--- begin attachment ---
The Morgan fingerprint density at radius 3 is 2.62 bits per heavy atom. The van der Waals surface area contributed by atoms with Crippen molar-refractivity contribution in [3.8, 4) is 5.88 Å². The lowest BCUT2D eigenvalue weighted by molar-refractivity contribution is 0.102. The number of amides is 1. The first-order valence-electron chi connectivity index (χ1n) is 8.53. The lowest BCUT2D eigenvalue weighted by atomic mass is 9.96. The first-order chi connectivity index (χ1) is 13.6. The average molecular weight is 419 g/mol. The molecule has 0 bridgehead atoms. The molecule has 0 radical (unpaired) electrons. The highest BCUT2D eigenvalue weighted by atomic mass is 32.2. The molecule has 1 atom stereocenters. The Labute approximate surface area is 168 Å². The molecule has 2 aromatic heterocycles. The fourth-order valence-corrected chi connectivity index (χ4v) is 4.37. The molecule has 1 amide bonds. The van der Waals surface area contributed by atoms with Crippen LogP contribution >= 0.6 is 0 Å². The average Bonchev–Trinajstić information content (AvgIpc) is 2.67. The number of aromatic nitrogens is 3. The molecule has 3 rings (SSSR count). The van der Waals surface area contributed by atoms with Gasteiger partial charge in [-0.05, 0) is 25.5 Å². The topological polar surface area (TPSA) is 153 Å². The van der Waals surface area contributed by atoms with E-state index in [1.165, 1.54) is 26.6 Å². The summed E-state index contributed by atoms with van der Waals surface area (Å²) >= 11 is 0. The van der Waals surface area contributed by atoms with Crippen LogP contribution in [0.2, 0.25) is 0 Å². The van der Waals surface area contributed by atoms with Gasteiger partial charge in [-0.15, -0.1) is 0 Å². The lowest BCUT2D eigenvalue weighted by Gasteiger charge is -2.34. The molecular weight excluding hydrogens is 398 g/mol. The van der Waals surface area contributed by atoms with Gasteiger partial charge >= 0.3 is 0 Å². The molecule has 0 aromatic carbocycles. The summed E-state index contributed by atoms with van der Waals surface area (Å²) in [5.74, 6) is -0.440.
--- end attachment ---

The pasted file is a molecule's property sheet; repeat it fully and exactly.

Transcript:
The Morgan fingerprint density at radius 3 is 2.62 bits per heavy atom. The van der Waals surface area contributed by atoms with Crippen molar-refractivity contribution in [3.8, 4) is 5.88 Å². The lowest BCUT2D eigenvalue weighted by molar-refractivity contribution is 0.102. The number of amides is 1. The first-order valence-electron chi connectivity index (χ1n) is 8.53. The lowest BCUT2D eigenvalue weighted by atomic mass is 9.96. The first-order chi connectivity index (χ1) is 13.6. The average molecular weight is 419 g/mol. The molecule has 0 bridgehead atoms. The molecule has 0 radical (unpaired) electrons. The highest BCUT2D eigenvalue weighted by atomic mass is 32.2. The molecule has 1 atom stereocenters. The Labute approximate surface area is 168 Å². The molecule has 2 aromatic heterocycles. The fourth-order valence-corrected chi connectivity index (χ4v) is 4.37. The molecule has 1 amide bonds. The van der Waals surface area contributed by atoms with Crippen LogP contribution >= 0.6 is 0 Å². The average Bonchev–Trinajstić information content (AvgIpc) is 2.67. The number of aromatic nitrogens is 3. The molecule has 3 rings (SSSR count). The van der Waals surface area contributed by atoms with Gasteiger partial charge in [-0.05, 0) is 25.5 Å². The topological polar surface area (TPSA) is 153 Å². The van der Waals surface area contributed by atoms with E-state index in [1.165, 1.54) is 26.6 Å². The summed E-state index contributed by atoms with van der Waals surface area (Å²) >= 11 is 0. The van der Waals surface area contributed by atoms with Crippen LogP contribution in [0.2, 0.25) is 0 Å². The van der Waals surface area contributed by atoms with Gasteiger partial charge in [-0.15, -0.1) is 0 Å². The lowest BCUT2D eigenvalue weighted by Gasteiger charge is -2.34. The molecular weight excluding hydrogens is 398 g/mol. The van der Waals surface area contributed by atoms with Gasteiger partial charge >= 0.3 is 0 Å². The molecule has 0 aromatic carbocycles. The summed E-state index contributed by atoms with van der Waals surface area (Å²) in [5.74, 6) is -0.440.